WASHINGTON — Should well-to-do senior citizens pay more for Medicare?
With little fanfare, that’s been happening since 2007. Single recipients who make more than $85,000 and couples who make more than $170,000 a year now pay $146.90 a month — $42 more than the basic premium for doctor care. Those at the highest range — singles making more than $214,000 and couples making more than $428,000 — are paying $335.70 a month.
Something similar is true for Part D, which covers prescription drugs. Higher-income patients are paying an extra cost ranging from $11.60 to $66.60 a month.
Today, only 5 percent of Medicare recipients pay that surcharge for doctor care and 3 percent for drug coverage. But President Barack Obama and many in Congress are proposing to expand that number — to one of every four of those covered, by 2035.
The president’s budget plan would accomplish that by adding more income brackets and then freezing them so they don’t rise with inflation. If approved by Congress — and it’s not clear if or when that might happen — that would gradually squeeze more and more middle-class households as their incomes rise, health-care analysts said.
“They are saying this hits wealthier people. We think that it’s really reaching down into the middle class and some people who can’t really afford to pay higher premiums, given all their other out-of-pocket health-care costs,” said Diane Lifsey, senior legislative representative for the National Committee to Preserve Social Security and Medicare.
Obama is proposing other charges as well, regardless of income.
Patients who receive home health care would face $100 co-pays for every 60-day period of service unless they came from a hospital.
New Medicare enrollees would pay an additional $25-per-year deductible for Part B, which covers doctor care, in 2017 and again in 2019 and 2021. And those who hold many Medigap insurance policies, which cover costs not paid by Medicare, would face a surcharge of roughly $35 a month.
These plans reflect attempts by Obama and Congress to rein in spending on “entitlement” programs that eat up nearly 40 percent of the federal budget and will keep growing as health costs rise and baby boomers turn 65 at a rate of 10,000 a day.
Obama is proposing to make higher-income patients pay more — known as “means testing” — as part of a compromise with Republicans that also would include raising taxes on the wealthy. His $3.8 trillion budget for next fiscal year also calls for trimming Social Security cost-of-living raises by changing the way inflation is figured.
The Medicare plans have been overshadowed by the president’s Social Security proposal, but AARP and other advocates are sounding alarms about what they consider another attempt to shift costs onto the elderly.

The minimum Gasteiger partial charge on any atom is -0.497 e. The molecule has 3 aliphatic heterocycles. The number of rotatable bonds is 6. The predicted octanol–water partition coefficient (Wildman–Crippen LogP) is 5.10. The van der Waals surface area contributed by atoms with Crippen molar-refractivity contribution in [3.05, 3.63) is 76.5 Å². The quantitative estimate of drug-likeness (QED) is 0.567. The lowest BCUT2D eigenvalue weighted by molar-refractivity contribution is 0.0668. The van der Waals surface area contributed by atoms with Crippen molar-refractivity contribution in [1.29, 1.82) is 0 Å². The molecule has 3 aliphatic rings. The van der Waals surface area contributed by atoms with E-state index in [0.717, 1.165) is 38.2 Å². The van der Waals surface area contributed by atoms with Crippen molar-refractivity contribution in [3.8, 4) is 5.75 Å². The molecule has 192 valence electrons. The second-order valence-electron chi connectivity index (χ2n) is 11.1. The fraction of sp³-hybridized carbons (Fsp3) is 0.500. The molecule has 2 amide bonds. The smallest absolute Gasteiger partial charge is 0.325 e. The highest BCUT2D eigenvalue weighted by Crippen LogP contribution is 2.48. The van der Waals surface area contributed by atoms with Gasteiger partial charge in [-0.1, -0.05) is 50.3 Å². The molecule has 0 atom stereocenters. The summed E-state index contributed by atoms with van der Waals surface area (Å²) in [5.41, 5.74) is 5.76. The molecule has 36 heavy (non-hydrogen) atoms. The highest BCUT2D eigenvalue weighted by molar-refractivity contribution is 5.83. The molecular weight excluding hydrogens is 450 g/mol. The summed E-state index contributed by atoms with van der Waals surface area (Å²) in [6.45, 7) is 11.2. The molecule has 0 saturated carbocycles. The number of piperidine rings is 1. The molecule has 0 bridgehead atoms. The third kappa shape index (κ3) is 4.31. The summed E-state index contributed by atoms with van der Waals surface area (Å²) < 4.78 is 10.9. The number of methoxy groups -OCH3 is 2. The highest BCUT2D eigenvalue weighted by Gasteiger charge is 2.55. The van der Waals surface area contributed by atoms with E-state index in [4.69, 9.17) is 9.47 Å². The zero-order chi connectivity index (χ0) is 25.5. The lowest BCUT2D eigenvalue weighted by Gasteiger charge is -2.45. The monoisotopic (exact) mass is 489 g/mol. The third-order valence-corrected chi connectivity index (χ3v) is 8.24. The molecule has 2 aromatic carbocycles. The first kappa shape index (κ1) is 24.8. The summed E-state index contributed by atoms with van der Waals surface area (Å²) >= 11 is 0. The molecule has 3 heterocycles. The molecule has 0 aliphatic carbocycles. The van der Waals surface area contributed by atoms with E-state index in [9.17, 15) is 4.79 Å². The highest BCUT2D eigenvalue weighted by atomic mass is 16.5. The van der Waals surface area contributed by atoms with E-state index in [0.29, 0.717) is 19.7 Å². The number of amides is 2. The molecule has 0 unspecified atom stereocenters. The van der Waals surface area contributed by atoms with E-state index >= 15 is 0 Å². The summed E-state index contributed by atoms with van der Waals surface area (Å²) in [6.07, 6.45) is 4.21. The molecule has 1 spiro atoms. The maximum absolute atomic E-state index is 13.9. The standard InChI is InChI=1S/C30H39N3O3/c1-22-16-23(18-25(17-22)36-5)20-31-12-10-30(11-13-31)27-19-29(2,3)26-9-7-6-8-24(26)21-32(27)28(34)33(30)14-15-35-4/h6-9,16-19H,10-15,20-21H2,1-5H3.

As they learn more about these plans, some recipients say they oppose hikes in out-of-pocket costs, even if they mostly target the wealthy. It’s an especially sensitive subject in Florida, where 3.2 million senior citizens are covered by Medicare.
“If you contributed to Medicare, whether you are rich or poor or whatever, when you become eligible for benefits you should get them, just like anybody else,” said Bette Jolly, 70, a retiree in Fort Lauderdale. “I don’t think people should be overly taxed or denied benefits they are entitled to just because they happen to get lucky or have been fortunate enough to start businesses or whatever and have money.”
Administration officials say their proposals would spare those who can least afford higher costs. They also say home care co-payments and a Medigap surcharge would discourage people from tapping expensive care they don’t really need.
Some polls have found that most Americans favor soaking the rich to reduce deficits, but interviews with Floridians last week indicated mixed feelings about means-testing for Medicare.
“All in all, I’m not sure it’s really fair to take from the rich to give to the poor,” said Diana Leipertz, 74, of Lake Worth. “That’s just not our country.”
The Affordable Care Act already has frozen income thresholds until 2019, so more people will be subject to higher premiums as their incomes rise.
The latest Obama proposal would create nine income brackets in place of the current four, which start at $85,000 a year for individuals and $170,000 for couples. The new thresholds would remain frozen until one-fourth of Medicare recipients pay a higher rate based on their income.
A 2012 Kaiser Family Foundation study of an earlier version of the Obama plan found that, by 2035, the income threshold for Part B and D premiums would be equivalent in today’s inflation-adjusted dollars to about $47,000 for individuals and $94,000 for couples.
The study also found:
Under current law, a single patient with an income of $86,000 in 2017 would pay $186 a month for Part B. Under the Obama plan, he or she would pay $214, an extra $28. His or her Part D premium would increase by $9 a month.
An individual who makes $110,000 in 2017 would pay about $355 a month for Parts B and D. Under the Obama plan, he or she would pay $408 — an extra $53.
A married couple enrolled in Parts B and D making $175,000 in 2017 would pay $496 under current law and $571 under the Obama plan — an extra $75.
Republicans have made similar proposals while pushing for restraints in federal spending. But all these plans are subject to change as Congress struggles to reduce the deficit without sparking a backlash from senior citizens and other voters.